Self-Care Sunday: For Activists and Organizers
It is Sunday night, and we inaugurated the resistance this weekend. I have a lot to think and write about, but it will take me some time to process. For now, I'm in need of some major self-care and I'm sure a lot of you are too, so this Sunday's focus is on wellness for activists.
- The basics: These may seem obvious, but enough sleep, food, and water are extremely important for activists. Getting enough sleep before an action can be difficult - I had a 5am wake-up call on January 20th, and was up late planning the night before - but make sure to rest as much as possible after, if not before and during. Fuel up at home before you hit the streets, and bring plenty of snacks and water to keep you (and others) going for as long as possible. Once you're home, re-hydrate, eat your comfort food of choice, and go to bed.
- Know your limits: It's important for your own and others' safety to know when you need to remove yourself from a situation. Develop an awareness of your mental health so that you can make quick decisions about when to stay or leave, and honor your instincts. There is a difference between challenging yourself to get uncomfortable and pushing yourself too far. Staying when you need to leave not only puts you at risk for trauma and burnout, it also jeopardizes your fellow activists by making you an ineffective partner.
- Make mindfulness a habit: Practicing grounding yourself in daily life will help prepare you for stressful or heated situations. There are a million ways to create mindfulness, so choose one that works well for you. Learn breathing exercises, use essential oils, practice yoga or meditation, eat mindfully - all of these strengthen our connection with our body and mind. This connection is powerful, and we can tap into it whenever our activism becomes particularly challenging.
- Cultivate community: Connect with people who support you and your activism. Build community with your affinity group before and after your actions, and hold fellow activists close. My relationships with SURJ members and my action buddy helped me feel safe and supported this weekend, and kept me from feeling overwhelmed in the face of law enforcement and Trump supporters. Connecting with friends and family (chosen or biological) can also be helpful, but be mindful that not everyone in your life will fully understand or support your activism. I felt lonely at times in my preparation for this weekend; it seemed like very few people in my social circles were engaging in activism. Focusing on those who were helped me stay grounded.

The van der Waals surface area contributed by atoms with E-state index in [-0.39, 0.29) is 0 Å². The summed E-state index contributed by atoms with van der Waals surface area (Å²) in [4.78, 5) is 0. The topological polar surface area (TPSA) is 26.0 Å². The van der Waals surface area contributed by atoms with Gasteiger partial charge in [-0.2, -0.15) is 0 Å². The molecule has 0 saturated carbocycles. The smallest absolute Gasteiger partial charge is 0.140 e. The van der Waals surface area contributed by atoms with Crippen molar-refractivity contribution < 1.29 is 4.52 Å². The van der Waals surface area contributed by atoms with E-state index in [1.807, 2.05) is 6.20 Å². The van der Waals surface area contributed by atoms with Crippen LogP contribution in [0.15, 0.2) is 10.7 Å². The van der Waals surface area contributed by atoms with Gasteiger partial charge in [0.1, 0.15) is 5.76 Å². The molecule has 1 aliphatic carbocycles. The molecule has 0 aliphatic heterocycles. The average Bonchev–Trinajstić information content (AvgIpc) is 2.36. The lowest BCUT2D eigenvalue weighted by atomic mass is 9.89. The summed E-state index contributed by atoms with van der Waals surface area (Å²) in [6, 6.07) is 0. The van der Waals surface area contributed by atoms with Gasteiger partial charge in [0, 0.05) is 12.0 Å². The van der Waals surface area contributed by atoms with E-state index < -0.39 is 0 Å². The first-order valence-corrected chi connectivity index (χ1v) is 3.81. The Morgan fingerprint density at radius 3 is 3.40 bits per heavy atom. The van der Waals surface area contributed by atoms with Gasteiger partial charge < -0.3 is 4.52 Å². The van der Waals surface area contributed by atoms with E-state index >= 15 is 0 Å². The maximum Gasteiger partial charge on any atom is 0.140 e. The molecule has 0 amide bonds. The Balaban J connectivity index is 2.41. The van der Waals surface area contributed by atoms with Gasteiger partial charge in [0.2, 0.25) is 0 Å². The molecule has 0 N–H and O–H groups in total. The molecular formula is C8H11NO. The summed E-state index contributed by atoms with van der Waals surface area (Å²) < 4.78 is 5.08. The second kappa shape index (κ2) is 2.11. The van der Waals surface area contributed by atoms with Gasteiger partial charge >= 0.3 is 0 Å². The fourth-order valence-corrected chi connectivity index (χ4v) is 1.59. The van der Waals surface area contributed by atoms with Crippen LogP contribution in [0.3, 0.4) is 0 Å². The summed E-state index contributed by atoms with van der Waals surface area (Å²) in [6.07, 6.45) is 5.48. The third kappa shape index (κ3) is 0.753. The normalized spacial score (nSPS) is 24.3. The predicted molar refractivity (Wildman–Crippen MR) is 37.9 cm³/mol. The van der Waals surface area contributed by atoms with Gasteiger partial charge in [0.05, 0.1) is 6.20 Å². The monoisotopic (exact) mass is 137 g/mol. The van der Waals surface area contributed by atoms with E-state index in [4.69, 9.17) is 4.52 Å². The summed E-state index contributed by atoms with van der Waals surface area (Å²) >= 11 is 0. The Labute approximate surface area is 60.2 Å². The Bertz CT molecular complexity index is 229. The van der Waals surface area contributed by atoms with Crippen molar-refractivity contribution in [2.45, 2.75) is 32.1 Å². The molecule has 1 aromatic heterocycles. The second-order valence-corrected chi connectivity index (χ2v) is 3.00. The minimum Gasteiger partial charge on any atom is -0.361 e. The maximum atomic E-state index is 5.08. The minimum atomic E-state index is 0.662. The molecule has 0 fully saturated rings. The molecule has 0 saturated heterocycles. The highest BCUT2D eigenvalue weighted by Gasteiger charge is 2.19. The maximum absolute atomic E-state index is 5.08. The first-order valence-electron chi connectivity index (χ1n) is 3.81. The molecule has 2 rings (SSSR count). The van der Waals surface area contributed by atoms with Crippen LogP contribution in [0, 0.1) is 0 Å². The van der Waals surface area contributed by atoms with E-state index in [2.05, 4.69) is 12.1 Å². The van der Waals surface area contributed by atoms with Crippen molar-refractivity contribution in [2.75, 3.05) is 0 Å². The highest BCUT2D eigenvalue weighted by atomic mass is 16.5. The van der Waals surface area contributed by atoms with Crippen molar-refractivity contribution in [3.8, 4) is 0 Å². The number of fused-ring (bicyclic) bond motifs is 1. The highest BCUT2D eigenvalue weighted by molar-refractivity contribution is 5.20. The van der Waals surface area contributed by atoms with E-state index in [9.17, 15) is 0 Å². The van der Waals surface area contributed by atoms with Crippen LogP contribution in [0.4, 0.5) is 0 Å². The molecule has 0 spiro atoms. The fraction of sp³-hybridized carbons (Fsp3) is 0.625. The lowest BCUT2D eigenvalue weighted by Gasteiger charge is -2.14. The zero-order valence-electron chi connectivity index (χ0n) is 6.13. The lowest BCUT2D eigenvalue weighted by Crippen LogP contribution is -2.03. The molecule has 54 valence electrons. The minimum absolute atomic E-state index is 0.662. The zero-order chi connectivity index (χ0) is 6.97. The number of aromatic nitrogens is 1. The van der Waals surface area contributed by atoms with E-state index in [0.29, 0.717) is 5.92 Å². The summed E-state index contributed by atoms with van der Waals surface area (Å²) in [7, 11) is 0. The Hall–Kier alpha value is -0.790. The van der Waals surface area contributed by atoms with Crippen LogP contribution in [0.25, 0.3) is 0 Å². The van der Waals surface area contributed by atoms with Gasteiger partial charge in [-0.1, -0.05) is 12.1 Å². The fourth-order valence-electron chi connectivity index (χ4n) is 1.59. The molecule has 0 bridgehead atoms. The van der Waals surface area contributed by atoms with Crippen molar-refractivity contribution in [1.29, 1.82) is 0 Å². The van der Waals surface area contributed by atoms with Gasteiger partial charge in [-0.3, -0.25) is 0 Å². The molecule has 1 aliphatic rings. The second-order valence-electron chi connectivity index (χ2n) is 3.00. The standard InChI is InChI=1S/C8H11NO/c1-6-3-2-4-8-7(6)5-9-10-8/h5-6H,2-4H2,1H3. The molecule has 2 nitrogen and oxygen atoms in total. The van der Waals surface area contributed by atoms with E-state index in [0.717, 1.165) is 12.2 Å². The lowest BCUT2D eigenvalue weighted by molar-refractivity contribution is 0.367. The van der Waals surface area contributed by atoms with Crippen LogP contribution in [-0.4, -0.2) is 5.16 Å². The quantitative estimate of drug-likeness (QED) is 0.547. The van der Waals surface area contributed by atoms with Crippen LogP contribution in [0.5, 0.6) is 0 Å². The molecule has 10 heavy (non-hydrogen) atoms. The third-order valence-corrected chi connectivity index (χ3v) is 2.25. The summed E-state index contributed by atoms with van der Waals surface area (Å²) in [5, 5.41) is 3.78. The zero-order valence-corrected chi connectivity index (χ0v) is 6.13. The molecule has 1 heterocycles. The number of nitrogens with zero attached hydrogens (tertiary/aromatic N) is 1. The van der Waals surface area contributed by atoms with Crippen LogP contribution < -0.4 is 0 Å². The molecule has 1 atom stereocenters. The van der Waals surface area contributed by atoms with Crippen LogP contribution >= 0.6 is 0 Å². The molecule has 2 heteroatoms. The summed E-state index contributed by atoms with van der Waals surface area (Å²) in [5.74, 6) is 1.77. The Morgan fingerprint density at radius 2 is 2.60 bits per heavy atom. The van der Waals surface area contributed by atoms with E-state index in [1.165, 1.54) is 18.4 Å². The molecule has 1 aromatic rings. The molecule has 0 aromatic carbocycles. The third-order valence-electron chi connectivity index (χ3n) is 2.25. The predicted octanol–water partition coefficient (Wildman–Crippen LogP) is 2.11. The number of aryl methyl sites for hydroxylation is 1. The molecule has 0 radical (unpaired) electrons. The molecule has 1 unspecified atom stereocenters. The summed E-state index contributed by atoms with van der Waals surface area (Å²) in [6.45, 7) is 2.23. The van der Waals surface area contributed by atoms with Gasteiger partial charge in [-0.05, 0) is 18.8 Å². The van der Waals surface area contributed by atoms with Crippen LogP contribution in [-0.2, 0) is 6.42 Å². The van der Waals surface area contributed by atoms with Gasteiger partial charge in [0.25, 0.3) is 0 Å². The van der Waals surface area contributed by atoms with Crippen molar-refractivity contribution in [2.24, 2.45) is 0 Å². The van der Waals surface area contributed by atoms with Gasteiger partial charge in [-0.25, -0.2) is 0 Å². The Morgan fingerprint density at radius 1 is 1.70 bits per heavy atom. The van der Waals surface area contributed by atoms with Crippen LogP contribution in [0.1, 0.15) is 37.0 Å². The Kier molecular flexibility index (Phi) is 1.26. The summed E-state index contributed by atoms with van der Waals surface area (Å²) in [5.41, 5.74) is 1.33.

- Take a break from all kinds of media: I've been on Twitter nonstop for the past week. Social media is an incredibly valuable source of information and inspiration, but logging off can be so beneficial for our mental health. Stay informed, but take breaks. It goes without saying that limiting consumption of mainstream news media is also helpful, especially when the media coverage is 1. biased 2. infuriating 3. oppressive or 4. all of the above, which was the case on Inauguration Day. I have a hard time unplugging, since I want to stay up to date on others' activism, but it's okay to take a break now and then.
- Stay involved: Staying connected with your affinity groups and the causes you care about will help you stay committed to the movement in the long term. Building strong relationships and steady, consistent engagement will help make activism a joyful and permanent part of your life.
- Choose your own activism: Not everyone needs to be in the streets, and not everyone can be. Even if you love to protest and march, recognize that there might be times when you're not able to do so, and accept that without shame or guilt. Don't shame others for not being in the streets with you, and don't assume that your form of activism is accessible to everyone. The movement needs everyone engaged whenever and wherever possible, and that may look different for you depending on the day or time in your life.
- Laugh a little: Some of the most powerful moments I witnessed on Inauguration Day were when activists from the Movement 4 Black Lives were laughing in the midst of their action. This is not to say that anyone needs to be lighthearted - policing marginalized peoples' anger is a form of oppression - but it was beautiful to see laughter and joy as part of the resistance to white supremacy. Just because activism is vital doesn't mean it can't be fun. If you want a laugh right now, go follow the Twitter handle @PunchedToMusic, which is exactly what it sounds like. And yes, I firmly believe in punching Nazis.
I hope these self-care tips are useful to all the activists out there, and I want to thank you for your work this weekend. See you in the resistance.